Tuesday, December 30, 2008

Review: Everything and More

Everything and More: A Compact History of ∞ is the first (and thus far only) book by David Foster Wallace I have read. I thought that book was great. I loved the writing style, and the level of mathematical detail fit my background rather well. The book (or booklet, as Wallace insists) traces the development of maths treatment of infinity throughout western history. It includes metaphyscial/philosophical discussions (starting with the Greeks, of course). It focuses on math rather than on the biography of any individual. Importantly, it provides motivation for how particular ideas in math developed, and the intellectual context in which well known advances occurred. The first half or so of the book (say, up through Newton and Leibniz and the development of calculus) is more lucid than the second part. But, this is a consequence both of the relatively lower level of abstraction of the material, my own familiarity with these concepts and Wallace's ability to more successfully impose a grand narrative onto the events. Any one who has spent time pondering Zeon's Paradoxes should definitly give this book a shot.

Wallace's style is quit distinct. It is slyly informal, with the author's voice directly addressing the reader. It is also interrupted by a multitude of parentheticals and foot notes--devices which Wallace uses masterfully to inform and entertain. I can see how some would find this style jarring and difficult to get through. I can also see how the books level of detail could be overwhelming. Wallace claims that all that is required is some basic college level math background, but I think it is best targeted to a slightly higher level reader.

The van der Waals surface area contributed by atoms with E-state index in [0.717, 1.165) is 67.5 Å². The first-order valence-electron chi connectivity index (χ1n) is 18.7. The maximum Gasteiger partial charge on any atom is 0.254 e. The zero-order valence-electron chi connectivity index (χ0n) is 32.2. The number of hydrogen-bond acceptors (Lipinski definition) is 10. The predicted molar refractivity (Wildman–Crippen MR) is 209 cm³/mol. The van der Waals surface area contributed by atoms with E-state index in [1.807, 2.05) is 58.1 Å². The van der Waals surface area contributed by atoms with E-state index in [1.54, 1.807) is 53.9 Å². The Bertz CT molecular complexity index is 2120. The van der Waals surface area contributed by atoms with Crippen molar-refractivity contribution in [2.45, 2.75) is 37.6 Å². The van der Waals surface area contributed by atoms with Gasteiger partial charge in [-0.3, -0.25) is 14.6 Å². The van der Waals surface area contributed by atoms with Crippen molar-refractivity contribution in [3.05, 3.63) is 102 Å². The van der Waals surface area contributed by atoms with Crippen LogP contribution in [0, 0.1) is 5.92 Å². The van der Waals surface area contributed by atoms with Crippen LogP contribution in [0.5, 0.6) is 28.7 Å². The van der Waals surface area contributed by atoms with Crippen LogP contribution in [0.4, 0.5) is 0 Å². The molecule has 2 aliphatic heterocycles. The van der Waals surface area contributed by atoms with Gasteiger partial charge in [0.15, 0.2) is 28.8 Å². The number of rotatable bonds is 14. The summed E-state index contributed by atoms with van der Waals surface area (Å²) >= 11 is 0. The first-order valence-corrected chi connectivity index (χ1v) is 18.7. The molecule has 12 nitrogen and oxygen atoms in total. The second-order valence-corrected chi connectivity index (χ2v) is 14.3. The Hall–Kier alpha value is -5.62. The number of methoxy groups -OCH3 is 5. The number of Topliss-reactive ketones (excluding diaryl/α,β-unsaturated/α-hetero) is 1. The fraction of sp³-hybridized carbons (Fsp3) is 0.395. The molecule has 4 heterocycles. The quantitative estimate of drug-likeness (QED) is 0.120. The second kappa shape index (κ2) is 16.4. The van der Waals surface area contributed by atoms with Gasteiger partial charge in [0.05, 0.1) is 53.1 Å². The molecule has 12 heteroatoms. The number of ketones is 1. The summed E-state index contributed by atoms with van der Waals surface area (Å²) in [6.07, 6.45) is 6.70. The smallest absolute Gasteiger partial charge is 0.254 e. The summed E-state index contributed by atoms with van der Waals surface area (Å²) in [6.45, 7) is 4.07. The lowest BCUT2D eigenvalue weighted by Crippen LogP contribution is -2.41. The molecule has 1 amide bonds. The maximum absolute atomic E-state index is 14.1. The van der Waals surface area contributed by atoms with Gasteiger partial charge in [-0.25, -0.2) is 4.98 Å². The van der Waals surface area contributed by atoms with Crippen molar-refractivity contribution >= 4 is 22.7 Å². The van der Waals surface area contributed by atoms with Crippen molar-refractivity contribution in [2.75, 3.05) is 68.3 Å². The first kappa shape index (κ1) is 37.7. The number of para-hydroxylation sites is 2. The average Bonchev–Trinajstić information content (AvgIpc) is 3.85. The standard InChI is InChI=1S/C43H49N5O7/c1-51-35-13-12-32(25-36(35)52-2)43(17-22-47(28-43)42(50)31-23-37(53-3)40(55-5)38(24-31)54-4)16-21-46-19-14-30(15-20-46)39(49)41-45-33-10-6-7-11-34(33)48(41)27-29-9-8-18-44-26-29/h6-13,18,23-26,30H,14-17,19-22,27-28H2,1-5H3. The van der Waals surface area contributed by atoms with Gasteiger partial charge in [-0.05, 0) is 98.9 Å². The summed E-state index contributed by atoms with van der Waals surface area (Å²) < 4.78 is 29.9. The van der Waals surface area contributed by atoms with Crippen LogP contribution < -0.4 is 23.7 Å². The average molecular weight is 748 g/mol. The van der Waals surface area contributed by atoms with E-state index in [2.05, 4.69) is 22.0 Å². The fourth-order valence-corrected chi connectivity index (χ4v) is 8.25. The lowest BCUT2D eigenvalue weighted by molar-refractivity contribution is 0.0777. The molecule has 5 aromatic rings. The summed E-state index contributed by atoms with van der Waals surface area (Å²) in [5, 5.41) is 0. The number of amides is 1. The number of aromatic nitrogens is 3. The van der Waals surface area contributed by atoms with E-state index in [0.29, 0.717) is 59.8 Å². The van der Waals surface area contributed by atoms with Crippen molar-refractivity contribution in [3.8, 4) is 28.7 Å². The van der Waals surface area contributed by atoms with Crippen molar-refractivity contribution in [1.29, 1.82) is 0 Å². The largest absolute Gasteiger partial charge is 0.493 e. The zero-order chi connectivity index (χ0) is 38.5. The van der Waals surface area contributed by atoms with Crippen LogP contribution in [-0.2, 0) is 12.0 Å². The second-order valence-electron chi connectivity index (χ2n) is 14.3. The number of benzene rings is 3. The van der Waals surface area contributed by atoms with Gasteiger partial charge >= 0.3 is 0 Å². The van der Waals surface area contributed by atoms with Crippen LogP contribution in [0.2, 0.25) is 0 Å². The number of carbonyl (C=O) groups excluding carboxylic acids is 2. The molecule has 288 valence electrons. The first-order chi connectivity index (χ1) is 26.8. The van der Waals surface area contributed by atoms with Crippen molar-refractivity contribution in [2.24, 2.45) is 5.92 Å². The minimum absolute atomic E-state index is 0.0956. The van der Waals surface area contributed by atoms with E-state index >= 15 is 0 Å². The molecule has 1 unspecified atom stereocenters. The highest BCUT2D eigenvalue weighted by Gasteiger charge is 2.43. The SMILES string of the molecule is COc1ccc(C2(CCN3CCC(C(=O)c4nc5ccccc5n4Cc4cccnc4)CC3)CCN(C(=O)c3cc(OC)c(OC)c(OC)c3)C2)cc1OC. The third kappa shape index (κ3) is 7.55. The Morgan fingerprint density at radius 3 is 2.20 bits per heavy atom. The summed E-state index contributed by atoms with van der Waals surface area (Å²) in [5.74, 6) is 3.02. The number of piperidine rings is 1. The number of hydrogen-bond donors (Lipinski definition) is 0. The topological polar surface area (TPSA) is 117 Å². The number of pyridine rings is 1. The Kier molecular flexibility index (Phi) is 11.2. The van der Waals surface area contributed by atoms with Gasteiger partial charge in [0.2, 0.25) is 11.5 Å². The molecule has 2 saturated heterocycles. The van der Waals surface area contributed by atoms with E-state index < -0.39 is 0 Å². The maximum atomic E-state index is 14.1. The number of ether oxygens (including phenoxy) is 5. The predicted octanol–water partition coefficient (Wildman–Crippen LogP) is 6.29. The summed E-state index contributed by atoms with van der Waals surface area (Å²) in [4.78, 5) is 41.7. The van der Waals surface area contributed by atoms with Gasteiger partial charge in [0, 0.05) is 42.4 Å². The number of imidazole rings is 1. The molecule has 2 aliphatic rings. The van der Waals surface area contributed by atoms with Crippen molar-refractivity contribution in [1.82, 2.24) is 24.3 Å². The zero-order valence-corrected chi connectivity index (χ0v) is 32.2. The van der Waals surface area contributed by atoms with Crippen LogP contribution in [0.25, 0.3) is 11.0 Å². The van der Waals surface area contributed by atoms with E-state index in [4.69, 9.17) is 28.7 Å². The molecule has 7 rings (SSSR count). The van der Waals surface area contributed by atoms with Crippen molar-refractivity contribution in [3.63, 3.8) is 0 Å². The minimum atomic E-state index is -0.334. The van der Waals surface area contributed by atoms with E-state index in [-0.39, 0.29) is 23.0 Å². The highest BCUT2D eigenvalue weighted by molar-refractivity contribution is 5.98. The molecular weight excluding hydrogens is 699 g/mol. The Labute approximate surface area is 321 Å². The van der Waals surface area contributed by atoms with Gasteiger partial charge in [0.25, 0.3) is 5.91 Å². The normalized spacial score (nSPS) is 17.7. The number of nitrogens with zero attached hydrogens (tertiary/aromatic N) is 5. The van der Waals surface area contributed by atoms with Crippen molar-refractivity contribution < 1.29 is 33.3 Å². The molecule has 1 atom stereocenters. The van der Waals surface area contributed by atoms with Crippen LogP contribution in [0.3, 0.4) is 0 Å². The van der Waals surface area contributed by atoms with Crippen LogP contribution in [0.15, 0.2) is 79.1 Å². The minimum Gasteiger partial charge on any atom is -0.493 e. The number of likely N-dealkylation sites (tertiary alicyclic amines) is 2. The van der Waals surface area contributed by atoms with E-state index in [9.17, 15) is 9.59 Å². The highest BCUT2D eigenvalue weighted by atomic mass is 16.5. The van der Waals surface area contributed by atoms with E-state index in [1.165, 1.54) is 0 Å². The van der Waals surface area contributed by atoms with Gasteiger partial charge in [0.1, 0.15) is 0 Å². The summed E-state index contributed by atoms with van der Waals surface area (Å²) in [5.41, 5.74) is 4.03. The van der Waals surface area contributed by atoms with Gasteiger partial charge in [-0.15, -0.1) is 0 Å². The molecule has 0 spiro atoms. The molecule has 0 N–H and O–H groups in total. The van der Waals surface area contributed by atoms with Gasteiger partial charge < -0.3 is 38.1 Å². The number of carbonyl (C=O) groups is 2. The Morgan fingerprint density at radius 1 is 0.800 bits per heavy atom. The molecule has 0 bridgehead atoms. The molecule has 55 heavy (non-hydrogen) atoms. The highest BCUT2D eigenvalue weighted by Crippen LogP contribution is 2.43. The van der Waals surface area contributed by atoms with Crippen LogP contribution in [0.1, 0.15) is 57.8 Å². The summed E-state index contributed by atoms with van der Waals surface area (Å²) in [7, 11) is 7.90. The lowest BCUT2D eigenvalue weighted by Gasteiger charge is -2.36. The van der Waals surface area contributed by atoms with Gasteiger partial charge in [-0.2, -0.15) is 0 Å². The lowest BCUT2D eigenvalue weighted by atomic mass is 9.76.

Some reviews for technical audiences focused on a number of errors Wallace makes in his presentation. I am uncertain how much this detracts--after all, this isn't my field, so I am very much an interested layman (and thus the target audience). I found it to be an amazing, literary depiction of important and abstract ideas--the type of communication that I'd love to read more of.

I agree with this review by Chad Orzel (the excerpt he gives pretty much sums up the writing style. If you can't handle that, then don't bother with the book, but if you are intrigued by this style and interested in how some of the most difficult problems and paradoxes dating back to the Greeks are handled, then give the book a read).

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